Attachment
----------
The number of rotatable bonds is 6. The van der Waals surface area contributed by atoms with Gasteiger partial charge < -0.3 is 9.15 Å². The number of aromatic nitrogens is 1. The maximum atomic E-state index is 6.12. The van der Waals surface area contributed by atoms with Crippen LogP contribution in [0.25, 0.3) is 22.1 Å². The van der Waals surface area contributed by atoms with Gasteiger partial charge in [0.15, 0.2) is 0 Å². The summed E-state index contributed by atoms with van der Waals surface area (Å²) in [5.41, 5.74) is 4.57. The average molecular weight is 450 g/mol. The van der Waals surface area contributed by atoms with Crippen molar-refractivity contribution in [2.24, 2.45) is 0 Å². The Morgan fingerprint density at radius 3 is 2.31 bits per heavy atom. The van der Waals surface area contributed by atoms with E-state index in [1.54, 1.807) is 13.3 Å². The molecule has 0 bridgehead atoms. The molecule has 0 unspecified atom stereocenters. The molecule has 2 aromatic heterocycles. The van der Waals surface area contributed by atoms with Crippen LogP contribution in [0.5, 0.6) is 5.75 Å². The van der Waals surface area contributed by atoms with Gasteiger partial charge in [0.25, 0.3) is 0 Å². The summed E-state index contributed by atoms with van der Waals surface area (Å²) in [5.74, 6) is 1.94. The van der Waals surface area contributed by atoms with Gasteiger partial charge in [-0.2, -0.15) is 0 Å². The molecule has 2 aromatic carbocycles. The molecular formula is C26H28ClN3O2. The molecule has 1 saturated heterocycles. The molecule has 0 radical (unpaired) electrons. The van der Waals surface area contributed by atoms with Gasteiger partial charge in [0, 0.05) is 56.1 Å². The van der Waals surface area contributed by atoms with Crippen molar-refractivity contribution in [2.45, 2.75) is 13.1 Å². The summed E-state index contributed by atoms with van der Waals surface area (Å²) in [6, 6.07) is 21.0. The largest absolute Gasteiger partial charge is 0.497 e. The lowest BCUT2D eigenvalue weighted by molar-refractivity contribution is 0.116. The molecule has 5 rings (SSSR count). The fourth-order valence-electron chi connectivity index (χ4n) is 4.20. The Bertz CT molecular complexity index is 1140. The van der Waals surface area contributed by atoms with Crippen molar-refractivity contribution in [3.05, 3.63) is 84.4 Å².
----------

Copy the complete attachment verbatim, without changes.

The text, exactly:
The number of rotatable bonds is 6. The van der Waals surface area contributed by atoms with Gasteiger partial charge < -0.3 is 9.15 Å². The number of aromatic nitrogens is 1. The maximum atomic E-state index is 6.12. The van der Waals surface area contributed by atoms with Crippen LogP contribution in [0.25, 0.3) is 22.1 Å². The van der Waals surface area contributed by atoms with Gasteiger partial charge in [0.15, 0.2) is 0 Å². The summed E-state index contributed by atoms with van der Waals surface area (Å²) in [5.41, 5.74) is 4.57. The average molecular weight is 450 g/mol. The van der Waals surface area contributed by atoms with Crippen molar-refractivity contribution in [2.24, 2.45) is 0 Å². The Morgan fingerprint density at radius 3 is 2.31 bits per heavy atom. The van der Waals surface area contributed by atoms with E-state index in [1.54, 1.807) is 13.3 Å². The molecule has 0 bridgehead atoms. The molecule has 0 unspecified atom stereocenters. The molecule has 2 aromatic heterocycles. The van der Waals surface area contributed by atoms with Crippen LogP contribution in [0.5, 0.6) is 5.75 Å². The van der Waals surface area contributed by atoms with Gasteiger partial charge in [0.25, 0.3) is 0 Å². The summed E-state index contributed by atoms with van der Waals surface area (Å²) in [5.74, 6) is 1.94. The van der Waals surface area contributed by atoms with Gasteiger partial charge in [-0.2, -0.15) is 0 Å². The molecule has 2 aromatic carbocycles. The molecular formula is C26H28ClN3O2. The molecule has 1 saturated heterocycles. The molecule has 0 radical (unpaired) electrons. The van der Waals surface area contributed by atoms with Gasteiger partial charge in [0, 0.05) is 56.1 Å². The van der Waals surface area contributed by atoms with Crippen molar-refractivity contribution in [2.45, 2.75) is 13.1 Å². The summed E-state index contributed by atoms with van der Waals surface area (Å²) in [6, 6.07) is 21.0. The largest absolute Gasteiger partial charge is 0.497 e. The lowest BCUT2D eigenvalue weighted by molar-refractivity contribution is 0.116. The molecule has 5 rings (SSSR count). The fourth-order valence-electron chi connectivity index (χ4n) is 4.20. The Bertz CT molecular complexity index is 1140. The van der Waals surface area contributed by atoms with Crippen molar-refractivity contribution in [3.05, 3.63) is 84.4 Å².